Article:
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What are the consequences of failing to meet the 1.5C global warming goal?


The planet’s most ambitious climate goal is facing challenges from both scientific limitations and political obstacles. However, what would be the consequences for the Earth and its inhabitants if the objective of limiting global warming to 1.5C above preindustrial levels was abandoned?

The addition of 1.5 degrees Celsius (2.7 degrees Fahrenheit) was celebrated as a major success of the 2015 Paris climate agreement. Prior to this, global efforts were only focused on limiting temperature increase to 2 degrees Celsius (3.6 degrees Fahrenheit), causing frustration for small island nations and other communities most affected by climate change.

The decreased target drew attention to the significant impact of a mere half degree, as emphasized by a special report from the United Nations’ leading scientific group, the Intergovernmental Panel on Climate Change (IPCC). The report highlighted the escalating danger of disasters beyond a 1.5C increase in temperature and stressed the pressing need to reduce carbon emissions by nearly 50% by 2030 in order to potentially avoid them.

The goal was not so much a definitive point as it was a boundary, but it is quickly turning into a significant marker on the path towards environmental destruction.

Since the Paris agreement, eight years have passed without significant progress in addressing the climate crisis. Oil companies continue to generate high profits and have plans for further production expansion, while emissions have reached new highs.

Fueled by an El Niño event, temperatures across the world have reached unprecedented levels this year, resulting in severe consequences such as increased human deaths, destruction of ecosystems, and disruptions in food production.

By the end of October 2023, the Earth’s average temperature had increased by 1.4 degrees Celsius from preindustrial levels due to global heating. It is predicted to surpass 1.5 degrees Celsius in the upcoming period.

One year is not sufficient to establish patterns in climate, and there is no universally accepted method for selecting a benchmark. The UK Met Office suggests using a measure that incorporates the past 10 years of global temperature data and predictions for the next 10 years. According to this calculation, the current level of global warming is 1.26C.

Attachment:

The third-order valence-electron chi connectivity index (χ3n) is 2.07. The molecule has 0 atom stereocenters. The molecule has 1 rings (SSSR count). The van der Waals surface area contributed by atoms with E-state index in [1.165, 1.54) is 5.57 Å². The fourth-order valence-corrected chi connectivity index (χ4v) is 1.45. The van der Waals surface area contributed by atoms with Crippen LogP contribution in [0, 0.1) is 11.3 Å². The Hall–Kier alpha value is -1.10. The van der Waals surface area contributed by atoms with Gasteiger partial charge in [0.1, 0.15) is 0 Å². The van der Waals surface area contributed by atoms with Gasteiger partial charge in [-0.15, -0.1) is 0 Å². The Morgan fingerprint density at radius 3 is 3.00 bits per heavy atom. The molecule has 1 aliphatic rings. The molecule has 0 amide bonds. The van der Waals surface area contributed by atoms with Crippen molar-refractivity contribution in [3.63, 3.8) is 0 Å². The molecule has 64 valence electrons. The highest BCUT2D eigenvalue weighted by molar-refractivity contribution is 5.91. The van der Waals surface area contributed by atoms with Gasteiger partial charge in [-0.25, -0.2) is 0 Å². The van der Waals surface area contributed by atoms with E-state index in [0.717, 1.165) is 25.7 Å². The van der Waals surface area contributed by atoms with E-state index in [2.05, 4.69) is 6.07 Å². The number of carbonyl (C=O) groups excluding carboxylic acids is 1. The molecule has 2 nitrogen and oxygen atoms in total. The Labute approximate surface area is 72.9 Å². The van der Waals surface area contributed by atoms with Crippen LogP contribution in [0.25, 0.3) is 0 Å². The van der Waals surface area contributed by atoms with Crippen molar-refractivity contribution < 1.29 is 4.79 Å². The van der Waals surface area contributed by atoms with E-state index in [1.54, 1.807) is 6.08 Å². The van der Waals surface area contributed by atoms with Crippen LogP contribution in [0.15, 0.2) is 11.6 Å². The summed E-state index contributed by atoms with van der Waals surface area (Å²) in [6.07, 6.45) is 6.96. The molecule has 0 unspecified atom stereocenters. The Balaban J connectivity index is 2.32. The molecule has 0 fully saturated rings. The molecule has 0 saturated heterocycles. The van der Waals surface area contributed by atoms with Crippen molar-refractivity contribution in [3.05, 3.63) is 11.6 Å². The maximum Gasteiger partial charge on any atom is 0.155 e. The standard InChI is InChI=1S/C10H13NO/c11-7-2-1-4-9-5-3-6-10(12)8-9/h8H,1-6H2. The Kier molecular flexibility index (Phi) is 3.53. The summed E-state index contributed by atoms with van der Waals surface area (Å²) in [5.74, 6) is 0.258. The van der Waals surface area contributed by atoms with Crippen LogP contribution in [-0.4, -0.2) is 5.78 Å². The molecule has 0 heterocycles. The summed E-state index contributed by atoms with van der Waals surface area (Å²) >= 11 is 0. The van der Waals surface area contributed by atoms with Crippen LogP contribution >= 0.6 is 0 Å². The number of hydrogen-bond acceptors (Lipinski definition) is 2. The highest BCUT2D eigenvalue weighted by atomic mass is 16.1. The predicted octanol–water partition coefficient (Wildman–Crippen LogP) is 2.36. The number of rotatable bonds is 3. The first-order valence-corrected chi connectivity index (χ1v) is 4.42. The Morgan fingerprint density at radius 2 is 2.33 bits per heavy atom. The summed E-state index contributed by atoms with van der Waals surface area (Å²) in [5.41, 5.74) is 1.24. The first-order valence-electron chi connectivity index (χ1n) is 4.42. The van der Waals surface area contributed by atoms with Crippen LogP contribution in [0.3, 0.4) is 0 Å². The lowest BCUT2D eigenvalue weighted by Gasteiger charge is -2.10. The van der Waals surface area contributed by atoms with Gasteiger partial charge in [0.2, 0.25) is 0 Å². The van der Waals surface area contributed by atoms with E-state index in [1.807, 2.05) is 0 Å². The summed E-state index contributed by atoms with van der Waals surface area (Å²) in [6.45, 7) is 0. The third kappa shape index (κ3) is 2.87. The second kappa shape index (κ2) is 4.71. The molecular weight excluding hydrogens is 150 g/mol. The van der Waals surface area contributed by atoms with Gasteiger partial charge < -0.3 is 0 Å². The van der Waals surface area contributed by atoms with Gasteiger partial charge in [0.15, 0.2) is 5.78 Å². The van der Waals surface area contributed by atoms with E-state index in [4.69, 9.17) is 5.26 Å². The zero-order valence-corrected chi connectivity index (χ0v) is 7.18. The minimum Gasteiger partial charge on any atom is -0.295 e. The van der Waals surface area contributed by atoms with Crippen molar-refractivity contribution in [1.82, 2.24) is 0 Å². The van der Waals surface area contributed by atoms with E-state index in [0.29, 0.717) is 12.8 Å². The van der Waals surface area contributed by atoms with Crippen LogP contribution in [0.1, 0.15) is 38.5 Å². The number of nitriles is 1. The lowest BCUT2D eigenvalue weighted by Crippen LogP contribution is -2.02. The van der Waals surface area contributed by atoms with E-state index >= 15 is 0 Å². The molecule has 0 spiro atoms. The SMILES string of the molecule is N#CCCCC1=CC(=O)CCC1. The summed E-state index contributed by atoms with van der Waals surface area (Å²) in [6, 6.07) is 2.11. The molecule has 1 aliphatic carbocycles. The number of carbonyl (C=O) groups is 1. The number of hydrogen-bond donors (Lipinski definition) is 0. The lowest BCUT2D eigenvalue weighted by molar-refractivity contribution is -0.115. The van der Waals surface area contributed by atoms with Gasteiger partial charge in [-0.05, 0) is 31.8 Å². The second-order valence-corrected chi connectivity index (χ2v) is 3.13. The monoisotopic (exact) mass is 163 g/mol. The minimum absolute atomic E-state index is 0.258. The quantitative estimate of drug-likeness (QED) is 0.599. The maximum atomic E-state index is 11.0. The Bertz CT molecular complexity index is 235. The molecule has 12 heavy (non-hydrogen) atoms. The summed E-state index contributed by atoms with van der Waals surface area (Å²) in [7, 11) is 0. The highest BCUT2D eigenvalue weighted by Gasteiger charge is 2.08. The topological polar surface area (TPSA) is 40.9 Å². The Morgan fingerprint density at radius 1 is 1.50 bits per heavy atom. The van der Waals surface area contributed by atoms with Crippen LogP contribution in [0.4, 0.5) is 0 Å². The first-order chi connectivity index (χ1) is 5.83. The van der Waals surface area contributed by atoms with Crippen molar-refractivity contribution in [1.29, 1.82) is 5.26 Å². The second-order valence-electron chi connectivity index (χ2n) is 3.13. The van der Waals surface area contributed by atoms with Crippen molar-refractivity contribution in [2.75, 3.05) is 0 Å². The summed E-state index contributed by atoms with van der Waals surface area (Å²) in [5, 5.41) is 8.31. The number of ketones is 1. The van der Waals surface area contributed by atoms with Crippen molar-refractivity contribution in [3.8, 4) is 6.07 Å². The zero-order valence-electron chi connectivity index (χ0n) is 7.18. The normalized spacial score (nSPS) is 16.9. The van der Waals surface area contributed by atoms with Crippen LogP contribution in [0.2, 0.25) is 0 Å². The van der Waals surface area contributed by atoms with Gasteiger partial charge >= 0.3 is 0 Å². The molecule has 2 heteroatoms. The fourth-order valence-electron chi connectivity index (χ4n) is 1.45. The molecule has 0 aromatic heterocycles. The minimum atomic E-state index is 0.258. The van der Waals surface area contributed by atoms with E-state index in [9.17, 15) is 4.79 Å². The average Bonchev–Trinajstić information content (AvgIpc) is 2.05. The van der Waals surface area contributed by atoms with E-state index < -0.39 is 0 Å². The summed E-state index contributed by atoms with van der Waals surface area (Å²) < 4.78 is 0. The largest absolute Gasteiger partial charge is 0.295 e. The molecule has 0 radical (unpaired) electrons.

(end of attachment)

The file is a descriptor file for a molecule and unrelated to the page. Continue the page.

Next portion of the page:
Many experts are surprised by how quickly the world is approaching a 1.5C increase in temperature. Some prominent scientists predict that the ambitious Paris target will be surpassed within years, rather than decades.

“1.5C is deader than a doornail and anybody who understands the physics knows that,” James Hansen, a former Nasa climate scientist, recently told reporters.

This statement is causing disagreement. Other scientists, such as Michael Mann from the University of Pennsylvania, believe that Hansen’s views are not widely accepted.

Every country hopes to avoid being remembered for failing to meet the world’s most ambitious climate goal, but in action, if not in words, many are actively contributing to its downfall.

“Maintaining the goal of limiting global warming to 1.5 degrees Celsius is of utmost importance,” stated Cop28 president Sultan Al Jaber earlier this year.

However, he has played a part in intentionally disregarding the goal in his additional position as the leader of Adnoc, the national oil and gas corporation of the United Arab Emirates. Adnoc is currently ramping up production of fossil fuels, despite the International Energy Agency’s recommendation to phase them out.

Certain climate advocates argue that the concept of limiting warming to 1.5 degrees Celsius has become a convenient fabrication, providing false hope while disguising the harsh truth that the Earth is projected to warm by 2.4-2.7 degrees Celsius (4.3-4.9 degrees Fahrenheit) by the middle of the century and potentially surpassing 3 degrees Celsius (5.4 degrees Fahrenheit) by 2100.